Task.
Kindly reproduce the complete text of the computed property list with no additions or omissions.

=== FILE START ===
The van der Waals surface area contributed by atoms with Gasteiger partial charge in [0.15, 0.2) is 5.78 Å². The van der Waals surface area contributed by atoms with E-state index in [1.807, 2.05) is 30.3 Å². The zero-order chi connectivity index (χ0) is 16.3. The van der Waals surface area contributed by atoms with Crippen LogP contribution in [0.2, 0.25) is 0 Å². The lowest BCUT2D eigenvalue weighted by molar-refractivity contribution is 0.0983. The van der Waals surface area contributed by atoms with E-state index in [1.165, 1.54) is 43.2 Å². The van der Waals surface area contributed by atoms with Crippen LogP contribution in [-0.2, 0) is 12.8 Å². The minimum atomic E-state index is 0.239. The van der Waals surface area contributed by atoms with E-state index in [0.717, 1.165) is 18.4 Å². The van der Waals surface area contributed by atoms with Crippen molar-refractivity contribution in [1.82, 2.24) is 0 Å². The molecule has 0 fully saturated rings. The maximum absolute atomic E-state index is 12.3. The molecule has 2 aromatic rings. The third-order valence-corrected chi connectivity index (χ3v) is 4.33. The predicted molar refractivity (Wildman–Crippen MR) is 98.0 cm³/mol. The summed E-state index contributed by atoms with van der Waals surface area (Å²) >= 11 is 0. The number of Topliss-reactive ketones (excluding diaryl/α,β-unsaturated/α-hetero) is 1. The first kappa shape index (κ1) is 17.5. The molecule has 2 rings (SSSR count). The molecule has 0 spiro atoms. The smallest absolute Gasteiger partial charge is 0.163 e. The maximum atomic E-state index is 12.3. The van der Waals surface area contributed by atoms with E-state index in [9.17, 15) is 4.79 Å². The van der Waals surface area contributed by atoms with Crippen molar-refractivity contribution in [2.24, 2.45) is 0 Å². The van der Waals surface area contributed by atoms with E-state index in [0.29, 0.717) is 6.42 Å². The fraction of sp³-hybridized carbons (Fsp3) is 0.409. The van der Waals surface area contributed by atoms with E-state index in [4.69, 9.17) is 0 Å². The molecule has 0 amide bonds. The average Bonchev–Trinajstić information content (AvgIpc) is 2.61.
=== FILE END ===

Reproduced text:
The van der Waals surface area contributed by atoms with Gasteiger partial charge in [0.15, 0.2) is 5.78 Å². The van der Waals surface area contributed by atoms with E-state index in [1.807, 2.05) is 30.3 Å². The zero-order chi connectivity index (χ0) is 16.3. The van der Waals surface area contributed by atoms with Crippen LogP contribution in [0.2, 0.25) is 0 Å². The lowest BCUT2D eigenvalue weighted by molar-refractivity contribution is 0.0983. The van der Waals surface area contributed by atoms with E-state index in [1.165, 1.54) is 43.2 Å². The van der Waals surface area contributed by atoms with Crippen LogP contribution in [-0.2, 0) is 12.8 Å². The minimum atomic E-state index is 0.239. The van der Waals surface area contributed by atoms with E-state index in [0.717, 1.165) is 18.4 Å². The van der Waals surface area contributed by atoms with Crippen molar-refractivity contribution in [1.82, 2.24) is 0 Å². The molecule has 0 fully saturated rings. The maximum absolute atomic E-state index is 12.3. The molecule has 2 aromatic rings. The third-order valence-corrected chi connectivity index (χ3v) is 4.33. The predicted molar refractivity (Wildman–Crippen MR) is 98.0 cm³/mol. The summed E-state index contributed by atoms with van der Waals surface area (Å²) >= 11 is 0. The number of Topliss-reactive ketones (excluding diaryl/α,β-unsaturated/α-hetero) is 1. The first kappa shape index (κ1) is 17.5. The molecule has 2 rings (SSSR count). The molecule has 0 spiro atoms. The smallest absolute Gasteiger partial charge is 0.163 e. The maximum atomic E-state index is 12.3. The van der Waals surface area contributed by atoms with E-state index in [9.17, 15) is 4.79 Å². The van der Waals surface area contributed by atoms with Crippen molar-refractivity contribution in [2.24, 2.45) is 0 Å². The van der Waals surface area contributed by atoms with E-state index in [0.29, 0.717) is 6.42 Å². The fraction of sp³-hybridized carbons (Fsp3) is 0.409. The van der Waals surface area contributed by atoms with E-state index in [4.69, 9.17) is 0 Å². The molecule has 0 amide bonds. The average Bonchev–Trinajstić information content (AvgIpc) is 2.61.